OH

    H O C

    H H

    H H

    H

    C

    C

  • Free Radicals

    Chemical particles with an odd number of electrons

    Produced by normal metabolic reactions, radiation, toxic

    chemicals

    Causes tissue damage reactions that destroy cellular molecules causes cancer, death of heart tissue and aging

    Antioxidants neutralize free radicals in body, the enzyme superoxide dismutase (SOD) in diet (Selenium, vitamin E, vitamin C,

    carotenoids)

  • Isotopes and Radioactivity

    Isotopes varieties of an element that differ from one another only in the number of neutrons and therefore in atomic mass

    extra neutrons increase atomic weight

    isotopes of an element are chemically similar // have same valence electrons

    Atomic weight of an element accounts for the fact that an element is a mixture of isotopes

  • Isotopes of Hydrogen

    = Proton

    Key

    = Neutron

    = Electron

    Hydrogen (1H)(1p+, 0n0, 1e)

    Deuterium (2H)(1p+, 1n0, 1e)

    Tritium (3H)(1p+, 2n0, 1e)

    Tritium beta emissions cause phosphorous to glow

  • Radioisotopes and Radioactivity

    Isotopes same chemical behavior differ in physical behavior lose neutrons (decay) to more stable isotope by giving off

    radiation

    Radioisotopes unstable isotopes that give off radiation every element has at least one radioisotope

    Radioactivity radioisotopes decay to stable isotopes by releasing radiation we are all mildly radioactive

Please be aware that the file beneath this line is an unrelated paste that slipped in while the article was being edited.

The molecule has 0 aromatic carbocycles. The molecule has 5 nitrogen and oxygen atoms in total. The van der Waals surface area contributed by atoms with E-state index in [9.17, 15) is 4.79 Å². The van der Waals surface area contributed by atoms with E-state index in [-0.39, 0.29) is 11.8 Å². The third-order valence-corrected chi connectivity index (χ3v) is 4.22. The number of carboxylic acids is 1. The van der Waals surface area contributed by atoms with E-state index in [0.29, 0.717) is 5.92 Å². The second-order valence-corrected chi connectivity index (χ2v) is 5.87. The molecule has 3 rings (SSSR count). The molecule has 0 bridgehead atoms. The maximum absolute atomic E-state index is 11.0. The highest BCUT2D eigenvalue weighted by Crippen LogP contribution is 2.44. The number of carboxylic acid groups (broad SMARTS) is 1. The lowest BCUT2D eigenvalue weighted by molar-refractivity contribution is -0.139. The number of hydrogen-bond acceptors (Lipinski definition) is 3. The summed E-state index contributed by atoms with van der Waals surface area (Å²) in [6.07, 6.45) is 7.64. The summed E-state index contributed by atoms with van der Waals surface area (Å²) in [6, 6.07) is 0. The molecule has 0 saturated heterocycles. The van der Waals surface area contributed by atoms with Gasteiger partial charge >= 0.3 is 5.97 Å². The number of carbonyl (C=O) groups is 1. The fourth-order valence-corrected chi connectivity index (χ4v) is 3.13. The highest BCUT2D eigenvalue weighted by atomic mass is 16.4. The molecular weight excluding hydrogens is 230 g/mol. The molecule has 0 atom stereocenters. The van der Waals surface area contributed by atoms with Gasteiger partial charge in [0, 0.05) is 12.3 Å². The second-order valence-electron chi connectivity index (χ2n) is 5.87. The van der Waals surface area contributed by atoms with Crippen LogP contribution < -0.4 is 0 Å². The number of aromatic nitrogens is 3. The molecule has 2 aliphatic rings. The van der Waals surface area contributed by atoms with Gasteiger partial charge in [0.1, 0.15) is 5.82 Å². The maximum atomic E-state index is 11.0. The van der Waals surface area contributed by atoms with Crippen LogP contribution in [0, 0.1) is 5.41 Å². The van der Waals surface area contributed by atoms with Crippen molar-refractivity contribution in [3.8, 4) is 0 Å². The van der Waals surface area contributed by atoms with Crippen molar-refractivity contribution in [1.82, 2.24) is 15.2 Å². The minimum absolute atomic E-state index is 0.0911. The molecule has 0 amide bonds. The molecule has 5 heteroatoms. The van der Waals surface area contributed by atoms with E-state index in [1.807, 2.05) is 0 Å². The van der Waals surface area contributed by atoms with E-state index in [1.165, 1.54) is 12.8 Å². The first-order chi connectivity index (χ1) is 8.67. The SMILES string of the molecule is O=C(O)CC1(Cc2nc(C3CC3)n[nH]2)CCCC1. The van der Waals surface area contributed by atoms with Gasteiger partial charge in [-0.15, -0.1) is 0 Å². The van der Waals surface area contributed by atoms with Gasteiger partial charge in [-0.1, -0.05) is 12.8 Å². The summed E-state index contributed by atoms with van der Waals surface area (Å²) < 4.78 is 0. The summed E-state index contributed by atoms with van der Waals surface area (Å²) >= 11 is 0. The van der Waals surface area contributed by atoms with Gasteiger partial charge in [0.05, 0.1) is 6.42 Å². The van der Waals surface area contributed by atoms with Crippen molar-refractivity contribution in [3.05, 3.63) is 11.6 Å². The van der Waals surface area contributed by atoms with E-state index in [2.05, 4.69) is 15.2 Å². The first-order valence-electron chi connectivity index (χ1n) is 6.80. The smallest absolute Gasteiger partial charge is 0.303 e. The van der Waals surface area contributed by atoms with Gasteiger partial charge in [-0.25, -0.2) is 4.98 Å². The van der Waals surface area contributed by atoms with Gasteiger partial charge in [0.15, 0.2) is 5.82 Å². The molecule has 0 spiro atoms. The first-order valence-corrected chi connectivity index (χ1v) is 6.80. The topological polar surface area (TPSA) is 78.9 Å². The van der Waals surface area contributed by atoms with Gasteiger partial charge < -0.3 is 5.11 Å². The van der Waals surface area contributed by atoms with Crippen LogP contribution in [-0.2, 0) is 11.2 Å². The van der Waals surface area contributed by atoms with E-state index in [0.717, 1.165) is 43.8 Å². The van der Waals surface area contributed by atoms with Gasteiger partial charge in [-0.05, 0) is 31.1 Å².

• Ions charged particles with unequal number of protons and electrons

    Ionization - transfer of electrons from one atom to another

    Key idea is to increase stability of valence shell

    First orbit = zero or two electrons /// second and third orbits = zero or eight electrons

    Ions and Ionization

    11 protons12 neutrons11 electrons

    Sodiumatom (Na)

    17 protons18 neutrons17 electrons

    Chlorineatom (Cl)

    Transfer of an electron from a sodium atom to a chlorine atom1

  • Anion atom that gained electrons (net negative charge)

    Cation atom that lost an electron (net positive charge)

    Ions with opposite charges are attracted to each other

    Anions and Cations

    11 protons12 neutrons10 electrons

    Sodiumion (Na+)

    17 protons18 neutrons18 electrons

    Chlorideion (Cl)

    The charged sodium ion (Na+) and chloride ion (Cl) that result2

    +

    Sodium chloride

  • Electrolytes

    Salts that ionize in water and form solutions capable of conducting an electric current.

    Electrolyte importance chemical reactivity osmotic effects (influence water movement) electrical effects on nerve and muscle tissue

    Electrolyte balance is one of the most important considerations in patient care.

    Imbalances have ranging effects from muscle cramps, brittle bones, to coma and cardiac arrest

  • Minerals

    Inorganic elements extracted from soil by plants and passed up the food chain to humans

    Ca, P, Cl, Mg, K, Na, I, Fe, Zn, Cu, and S

    constitute about 4% of body weight

    structure (teeth, bones, etc) enzymes

    Electrolytes needed for nerve and muscle function are mineral salts